This summer, the Perdue campaign deleted an advertisement in which an image of Ossoff had been altered to enlarge his nose. Video of Ossoff’s biting criticism of Perdue at their recent debate went viral. Perdue is slightly favored to win; an Ossoff victory could tip the Senate Majority to the Democrats.

Al Gross is a Jewish physician and former commercial fisherman running as an independent (but bankrolled by the Democratic Senatorial Campaign Committee) in Alaska, looking to knock-off incumbent Sen. Dan Sullivan, a Republican elected in 2014. Sullivan is likely to win but Gross has made it a competitive race and, c’mon, we have to keep eyes on the Jewish fishing doctor who has fought a bear.

Mike Siegal is a Jewish labor lawyer trying for the second cycle in a row to knock off Rep. Michael McCaul in the Houston district that McCaul, a Republican, has represented since 2005. Siegal is running as a Bernie Sanders-style populist and came within four points of McCaul in 2018. Siegal is being aided by IfNotNow and Jewish Voice for Peace, so if he were to eke out a victory, he would add a Jewish face to a leftist, critical-of-Israel contingent in the House that includes incumbents Omar and Alexandria Ocasio-Cortez of New York.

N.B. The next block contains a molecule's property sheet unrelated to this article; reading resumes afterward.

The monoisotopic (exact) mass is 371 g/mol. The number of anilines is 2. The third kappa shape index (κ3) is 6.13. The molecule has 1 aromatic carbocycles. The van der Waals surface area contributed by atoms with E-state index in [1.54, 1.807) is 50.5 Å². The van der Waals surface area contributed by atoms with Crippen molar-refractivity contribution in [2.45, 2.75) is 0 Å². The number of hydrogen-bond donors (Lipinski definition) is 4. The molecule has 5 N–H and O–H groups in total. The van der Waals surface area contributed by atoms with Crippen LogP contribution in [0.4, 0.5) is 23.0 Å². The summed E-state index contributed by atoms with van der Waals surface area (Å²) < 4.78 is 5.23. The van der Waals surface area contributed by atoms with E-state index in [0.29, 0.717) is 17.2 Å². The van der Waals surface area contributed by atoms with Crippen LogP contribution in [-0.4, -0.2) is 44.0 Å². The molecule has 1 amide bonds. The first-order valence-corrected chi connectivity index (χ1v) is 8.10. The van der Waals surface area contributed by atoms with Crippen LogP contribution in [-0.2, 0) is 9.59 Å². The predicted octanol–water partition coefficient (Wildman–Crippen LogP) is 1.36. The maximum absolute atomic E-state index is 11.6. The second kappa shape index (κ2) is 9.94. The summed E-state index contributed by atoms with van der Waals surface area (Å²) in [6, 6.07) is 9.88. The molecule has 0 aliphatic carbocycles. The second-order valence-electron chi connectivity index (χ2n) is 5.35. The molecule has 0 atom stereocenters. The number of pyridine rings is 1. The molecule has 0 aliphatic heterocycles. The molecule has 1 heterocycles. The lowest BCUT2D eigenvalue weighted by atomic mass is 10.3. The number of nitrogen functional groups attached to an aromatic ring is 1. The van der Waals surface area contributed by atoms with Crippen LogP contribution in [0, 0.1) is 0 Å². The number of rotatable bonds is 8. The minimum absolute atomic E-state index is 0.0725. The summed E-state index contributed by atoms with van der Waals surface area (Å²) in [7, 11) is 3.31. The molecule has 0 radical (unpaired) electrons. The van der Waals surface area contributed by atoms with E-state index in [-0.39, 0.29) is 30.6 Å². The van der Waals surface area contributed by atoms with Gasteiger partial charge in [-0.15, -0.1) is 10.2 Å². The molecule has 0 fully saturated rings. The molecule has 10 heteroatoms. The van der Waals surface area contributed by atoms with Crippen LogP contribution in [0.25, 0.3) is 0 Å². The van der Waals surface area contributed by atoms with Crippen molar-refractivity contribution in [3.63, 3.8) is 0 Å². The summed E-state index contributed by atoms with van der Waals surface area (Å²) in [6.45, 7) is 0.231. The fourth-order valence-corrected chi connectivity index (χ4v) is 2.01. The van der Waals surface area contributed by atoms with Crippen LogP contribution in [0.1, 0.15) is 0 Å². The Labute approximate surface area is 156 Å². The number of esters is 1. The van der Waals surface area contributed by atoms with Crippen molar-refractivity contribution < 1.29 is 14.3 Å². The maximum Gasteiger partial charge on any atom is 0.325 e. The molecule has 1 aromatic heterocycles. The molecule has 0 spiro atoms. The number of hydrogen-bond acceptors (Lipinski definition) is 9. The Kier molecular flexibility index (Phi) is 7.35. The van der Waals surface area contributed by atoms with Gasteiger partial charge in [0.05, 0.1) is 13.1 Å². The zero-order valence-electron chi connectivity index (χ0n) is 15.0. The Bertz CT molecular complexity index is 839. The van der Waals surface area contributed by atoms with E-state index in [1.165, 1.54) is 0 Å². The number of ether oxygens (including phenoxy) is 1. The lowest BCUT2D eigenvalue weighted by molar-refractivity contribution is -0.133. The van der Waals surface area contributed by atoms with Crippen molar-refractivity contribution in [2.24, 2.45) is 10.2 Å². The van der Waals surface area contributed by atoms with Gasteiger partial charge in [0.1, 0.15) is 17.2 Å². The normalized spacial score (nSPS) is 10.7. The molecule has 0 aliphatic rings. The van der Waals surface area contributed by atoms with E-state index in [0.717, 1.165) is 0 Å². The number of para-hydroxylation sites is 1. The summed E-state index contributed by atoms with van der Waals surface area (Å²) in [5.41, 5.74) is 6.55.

The Forward will be following these races and other Jewish angles on the election throughout Tuesday and Wednesday. Check for updates on and follow us on Twitter: @jdforward


Arno Rosenfeld

Arno Rosenfeld

Arno Rosenfeld is a staff writer for the Forward, where he covers U.S. politics and American Jewish institutions. You can reach him at and follow him on Twitter @arnorosenfeld.

Your Jewish guide to Election Day 2020

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Your Jewish guide to Election Day 2020